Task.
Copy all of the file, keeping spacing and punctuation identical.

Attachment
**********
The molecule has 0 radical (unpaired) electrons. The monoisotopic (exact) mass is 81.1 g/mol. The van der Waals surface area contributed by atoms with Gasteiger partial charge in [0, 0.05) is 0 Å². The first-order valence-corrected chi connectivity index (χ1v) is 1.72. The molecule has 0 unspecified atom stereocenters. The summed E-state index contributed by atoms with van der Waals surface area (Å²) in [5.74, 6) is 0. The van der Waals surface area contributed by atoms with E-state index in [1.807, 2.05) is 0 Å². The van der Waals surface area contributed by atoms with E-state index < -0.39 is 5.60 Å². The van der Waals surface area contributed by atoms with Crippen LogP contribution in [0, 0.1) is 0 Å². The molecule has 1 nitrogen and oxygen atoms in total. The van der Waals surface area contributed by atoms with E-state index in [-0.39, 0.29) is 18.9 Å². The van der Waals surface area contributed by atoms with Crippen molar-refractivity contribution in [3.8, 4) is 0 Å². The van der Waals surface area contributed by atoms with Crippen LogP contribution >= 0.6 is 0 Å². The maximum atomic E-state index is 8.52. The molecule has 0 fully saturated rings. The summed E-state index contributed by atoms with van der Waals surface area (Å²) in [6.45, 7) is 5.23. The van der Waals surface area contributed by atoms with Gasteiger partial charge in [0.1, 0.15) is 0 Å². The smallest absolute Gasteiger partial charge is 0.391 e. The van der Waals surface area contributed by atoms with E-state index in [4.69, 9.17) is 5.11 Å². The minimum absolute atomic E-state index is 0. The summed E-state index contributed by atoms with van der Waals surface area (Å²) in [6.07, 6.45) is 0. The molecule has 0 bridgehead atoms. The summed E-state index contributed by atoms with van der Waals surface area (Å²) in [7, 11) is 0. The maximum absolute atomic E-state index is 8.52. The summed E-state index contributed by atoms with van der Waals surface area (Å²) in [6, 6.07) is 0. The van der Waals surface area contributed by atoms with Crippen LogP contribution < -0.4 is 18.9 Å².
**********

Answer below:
The molecule has 0 radical (unpaired) electrons. The monoisotopic (exact) mass is 81.1 g/mol. The van der Waals surface area contributed by atoms with Gasteiger partial charge in [0, 0.05) is 0 Å². The first-order valence-corrected chi connectivity index (χ1v) is 1.72. The molecule has 0 unspecified atom stereocenters. The summed E-state index contributed by atoms with van der Waals surface area (Å²) in [5.74, 6) is 0. The van der Waals surface area contributed by atoms with E-state index in [1.807, 2.05) is 0 Å². The van der Waals surface area contributed by atoms with E-state index < -0.39 is 5.60 Å². The van der Waals surface area contributed by atoms with Crippen LogP contribution in [0, 0.1) is 0 Å². The molecule has 1 nitrogen and oxygen atoms in total. The van der Waals surface area contributed by atoms with E-state index in [-0.39, 0.29) is 18.9 Å². The van der Waals surface area contributed by atoms with Crippen molar-refractivity contribution in [3.8, 4) is 0 Å². The van der Waals surface area contributed by atoms with Crippen LogP contribution >= 0.6 is 0 Å². The maximum atomic E-state index is 8.52. The molecule has 0 fully saturated rings. The summed E-state index contributed by atoms with van der Waals surface area (Å²) in [6.45, 7) is 5.23. The van der Waals surface area contributed by atoms with Gasteiger partial charge in [0.1, 0.15) is 0 Å². The smallest absolute Gasteiger partial charge is 0.391 e. The van der Waals surface area contributed by atoms with E-state index in [4.69, 9.17) is 5.11 Å². The minimum absolute atomic E-state index is 0. The summed E-state index contributed by atoms with van der Waals surface area (Å²) in [6.07, 6.45) is 0. The molecule has 0 bridgehead atoms. The summed E-state index contributed by atoms with van der Waals surface area (Å²) in [7, 11) is 0. The maximum absolute atomic E-state index is 8.52. The summed E-state index contributed by atoms with van der Waals surface area (Å²) in [6, 6.07) is 0. The van der Waals surface area contributed by atoms with Crippen LogP contribution < -0.4 is 18.9 Å².